QUEBEC — First things first: I apologize to any and all feminists I may have offended when I used the slur acronym “TERF” earlier this week in a couple of posts responding to the “Drop the T in LGBT” petition.
Before I get to the ” why” I used the term, it’s important to apologize, and to promise I will not use the term again to define anyone. The only way I will write it is in straight-up reporting, with quotation marks when it is relevant.
I speak for myself here. I am not in a position of authority to issue an apology for anyone else. And trans people should not view this as a lack of support for them.
So, why did I use the term? Well, ignorance, for one. Over the years of writing about LGBT issues, I have mostly avoided that term. I support the right of feminists and radical feminists to express their views. And I support the right of trans people to do the same. I also support healthy debate between people with opposing views. But I don’t support personal attacks by people on either sides of trans and radical feminist views.
Well, a report in a fairly respectable LGBT publication linked the “Drop the T” petition to so-called “TERF ideology,” thus implicating radical feminists, and as it soon became apparent, unfairly so.
Shame on me for getting sucked in. I should know better. But I did let emotion get the better of me, and I have since gone back on the two posts and replaced the text with songs of peace and love.
And there was more ignorance on my part: I didn’t realize that the term “TERF” was considered to be a slur, and that it offends radical feminists who are the targets of the label. I thought there were women who actually did identify as “TERFS.”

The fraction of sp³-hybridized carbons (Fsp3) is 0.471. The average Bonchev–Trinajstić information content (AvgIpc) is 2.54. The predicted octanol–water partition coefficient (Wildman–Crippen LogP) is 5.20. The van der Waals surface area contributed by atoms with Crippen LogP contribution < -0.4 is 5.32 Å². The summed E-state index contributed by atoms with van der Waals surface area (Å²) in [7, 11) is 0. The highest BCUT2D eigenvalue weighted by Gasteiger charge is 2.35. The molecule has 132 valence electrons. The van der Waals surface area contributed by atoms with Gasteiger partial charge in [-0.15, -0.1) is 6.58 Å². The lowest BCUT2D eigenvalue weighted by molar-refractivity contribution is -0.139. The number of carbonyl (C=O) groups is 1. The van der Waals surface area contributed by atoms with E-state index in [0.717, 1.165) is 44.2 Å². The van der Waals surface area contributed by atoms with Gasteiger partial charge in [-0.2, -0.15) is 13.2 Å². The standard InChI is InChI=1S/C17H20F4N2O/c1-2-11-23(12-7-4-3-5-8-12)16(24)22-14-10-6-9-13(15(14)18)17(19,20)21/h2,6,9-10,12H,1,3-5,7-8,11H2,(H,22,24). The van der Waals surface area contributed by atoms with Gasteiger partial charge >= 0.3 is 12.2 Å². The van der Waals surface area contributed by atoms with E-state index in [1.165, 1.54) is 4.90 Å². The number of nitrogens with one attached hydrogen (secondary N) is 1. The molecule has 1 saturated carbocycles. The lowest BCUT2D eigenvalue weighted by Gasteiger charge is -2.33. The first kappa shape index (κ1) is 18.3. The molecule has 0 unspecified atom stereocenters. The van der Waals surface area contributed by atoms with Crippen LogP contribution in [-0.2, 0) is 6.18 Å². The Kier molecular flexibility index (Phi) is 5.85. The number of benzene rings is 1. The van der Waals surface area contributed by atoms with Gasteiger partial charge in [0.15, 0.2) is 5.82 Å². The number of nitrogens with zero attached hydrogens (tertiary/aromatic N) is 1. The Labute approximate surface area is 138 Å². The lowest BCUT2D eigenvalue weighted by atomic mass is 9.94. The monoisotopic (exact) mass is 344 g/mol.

It doesn’t matter that the term has made it into mainstream reporting. It doesn’t matter that trans people I know use the term. It is offensive, and I simply will not go down that particular rabbit hole again. Just as I would not use terms to describe transgender, lesbian, gay, bisexual and genderqueer people that they find offensive.
I know there is a lot of animosity between some radical feminists and some transgender people. And I know that some on both sides of the issue stage personal attacks on each other in social media settings and beyond. That truly saddens me. In my opinion, transgender people do not need the affirmation of radical feminists to fulfill themselves, and I urge both sides to agree to disagree when healthy debate is exhausted.
Some radical feminists are also members of the LGBTQ community, and it is our mission here to stand up for them as well as all people who stand beneath the rainbow umbrella. This will not be a forum for LGBTQ people to attack each other.
I could go on and on about how all humans are alike, borne out of the same Universal source, adrift on the same piece of rock in the cosmos, all with a common destination. In fact, humans are more like each other than they are different.
We are all sisters and brothers. We are all ONE in cosmic essence. When we hurt each other, we hurt ourselves.
With love . . .
— Jillian Page
We are not brought into existence by chance nor thrown up into earth-life like wreckage cast along the shore, but are here for infinitely noble purposes. — Katherine Tingley